Jewish Week stories invoked in closing arguments in Brooklyn assemblyman’s federal corruption case; judge narrows charges
by Lawrence Cohler-Esses
Defense attorney Benjamin Brafman launched his summation this week in the Dov Hikind federal corruption trial. One of his first targets was The Jewish Week. “The evidence is incontrovertible this case began with a series of articles in The Jewish Week,” he told the jury. “Are they fair? Or are they simply an organization that didn’t like chasidim, or an Orthodox organization?”
Lawrence Cohler-Esses is a staff writer. James D. Besser is Washington correspondent.
Like Lucy holding out her football for Charlie Brown to kick again, President Clinton, Prime Minister Benjamin Netanyahu and Palestinian leader Yasir Arafat once more raised the world’s expectations Monday for a breakthrough on their long-stalled peace agreement.
But when the three faced an expectant White House press corps after their meeting, Clinton again voiced the phrases heard so often before.
Just outside the city of Shiraz, in Iran’s stark and arid south, lies the gravesite of Cyrus the Great, founder of the first empire in human history to declare religious tolerance for all its peoples. Cyrus, acclaimed in the Bible for allowing the Jews exiled by Babylonia to return to their homeland and rebuild their Temple in 538 BCE, lies in an unadorned and simple stone tomb, a reflection, historians say, of the man’s humble character.
Palestinian leader Yasir Arafat ultimately will have little choice but to accept Israeli Prime Minister Ehud Barak’s request to delay Israel’s hand-over of West Bank territory, a prominent Palestinian analyst predicted this week.
But, warned Ghassan Khatib, director of the Jerusalem Media and Communications Center, “It will destroy the credibility, if any is left, of the Mideast peace process with the Palestinian public.”
Chai L’Yisrael, the cheaper of the two at $180 round trip from New York, is offering flights tied to the May 17 election for prime minister and parliament, the Knesset. The latter will decide the fate of the Orthodox religious parties.
Kesher’s round-trip flights are for an expected June 1 runoff between Prime Minister Benjamin Netanyahu of the right-wing Likud Party and Ehud Barak of the left-leaning One Israel Party. Kesher’s fares are $449 from New York and $649 from Los Angeles.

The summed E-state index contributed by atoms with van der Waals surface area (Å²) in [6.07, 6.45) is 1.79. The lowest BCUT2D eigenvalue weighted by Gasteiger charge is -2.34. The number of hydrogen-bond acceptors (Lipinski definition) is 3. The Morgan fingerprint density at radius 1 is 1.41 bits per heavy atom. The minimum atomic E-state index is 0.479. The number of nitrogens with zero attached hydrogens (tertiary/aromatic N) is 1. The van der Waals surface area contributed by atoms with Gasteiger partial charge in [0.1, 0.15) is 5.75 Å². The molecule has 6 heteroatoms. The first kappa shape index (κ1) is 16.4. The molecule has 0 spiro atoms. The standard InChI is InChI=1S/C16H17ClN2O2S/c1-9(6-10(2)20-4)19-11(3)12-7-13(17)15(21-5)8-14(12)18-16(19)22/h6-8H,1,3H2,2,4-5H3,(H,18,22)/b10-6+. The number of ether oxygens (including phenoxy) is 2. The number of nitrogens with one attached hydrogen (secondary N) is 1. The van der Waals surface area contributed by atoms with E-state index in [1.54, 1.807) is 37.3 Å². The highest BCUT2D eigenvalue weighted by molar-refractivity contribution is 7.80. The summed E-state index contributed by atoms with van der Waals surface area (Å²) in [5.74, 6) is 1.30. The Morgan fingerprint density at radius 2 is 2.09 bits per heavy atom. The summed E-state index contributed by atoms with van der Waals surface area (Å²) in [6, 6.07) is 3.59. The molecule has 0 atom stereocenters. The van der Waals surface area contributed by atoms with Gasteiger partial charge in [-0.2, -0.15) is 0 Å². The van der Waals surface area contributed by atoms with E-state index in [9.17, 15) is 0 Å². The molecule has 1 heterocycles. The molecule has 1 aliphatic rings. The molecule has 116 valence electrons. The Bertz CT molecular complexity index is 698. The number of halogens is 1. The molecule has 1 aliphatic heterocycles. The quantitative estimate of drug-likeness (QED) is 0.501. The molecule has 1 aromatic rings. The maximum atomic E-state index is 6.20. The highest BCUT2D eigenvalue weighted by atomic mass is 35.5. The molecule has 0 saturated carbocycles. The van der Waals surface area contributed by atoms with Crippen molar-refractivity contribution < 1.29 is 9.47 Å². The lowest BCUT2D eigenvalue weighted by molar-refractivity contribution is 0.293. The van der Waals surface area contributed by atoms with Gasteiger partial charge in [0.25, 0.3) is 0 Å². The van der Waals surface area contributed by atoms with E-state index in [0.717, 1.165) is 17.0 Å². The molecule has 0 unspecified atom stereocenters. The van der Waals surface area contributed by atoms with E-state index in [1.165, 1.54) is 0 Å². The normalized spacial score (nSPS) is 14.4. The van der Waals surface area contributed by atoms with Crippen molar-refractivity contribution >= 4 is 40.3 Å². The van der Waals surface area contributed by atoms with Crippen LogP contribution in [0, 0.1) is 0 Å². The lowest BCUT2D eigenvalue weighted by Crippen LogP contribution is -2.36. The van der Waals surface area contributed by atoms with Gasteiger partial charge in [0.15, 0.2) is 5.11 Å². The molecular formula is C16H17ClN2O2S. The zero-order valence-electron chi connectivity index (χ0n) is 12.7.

Nearly a half-million dollars raised in America for Israeli children by Likud fund-raisers cannot be properly accounted for, a joint investigation by The Jewish Week and the Israeli daily paper Haaretz has found.
The joint probe, which included scrutiny of Israeli leader Benjamin Netanyahu’s campaign financing, has found that some of the money in question — about $47,000 — was instead channeled directly to the Likud Party and other Israeli political causes.
Two weeks after Israel and the Palestinians signed their most recent recommitment to the Mideast peace process, a dovish Jewish group’s finding that Israel is failing to meet many of its obligations has set off storm of criticism from some other Jewish groups.
As tension built between Washington and Jerusalem last week, Dr. Mandell Ganchrow, a leader of the Orthodox movement, rose to urge American Jewry’s primary umbrella group to issue a clear statement strongly condemning U.S. pressure on Israel.
Instantly, a chorus of no’s echoed in the Manhattan meeting room of the Conference of Presidents of Major American Jewish Organizations. And conference chairman Melvin Salberg, ever sensitive to the consensus the group needed to act, told Ganchrow quickly, “I think you have your answer, Mendy.”
With the resignation of Foreign Minister David Levy from his government this week, Israeli Prime Minister Benjamin Netanyahu is unsheathing his final, and perhaps strongest, weapon for staying in power: the opposition Labor Party.
Even as some among those remaining in his government threatened to bring it down if he ceded any more West Bank territory to Palestinian control, others vowed to do so if he did not.
A longstanding power struggle between Iran’s top leaders crystallized this week over the legal system that will decide the fate of 13 Iranian Jews charged with spying for Israel and America.
Offering the first specifics on the case against them, Iran’s foreign minister said Monday that the 13 were arrested “on charges of illegally gathering secret information, including military information, and handing it over to foreigners.”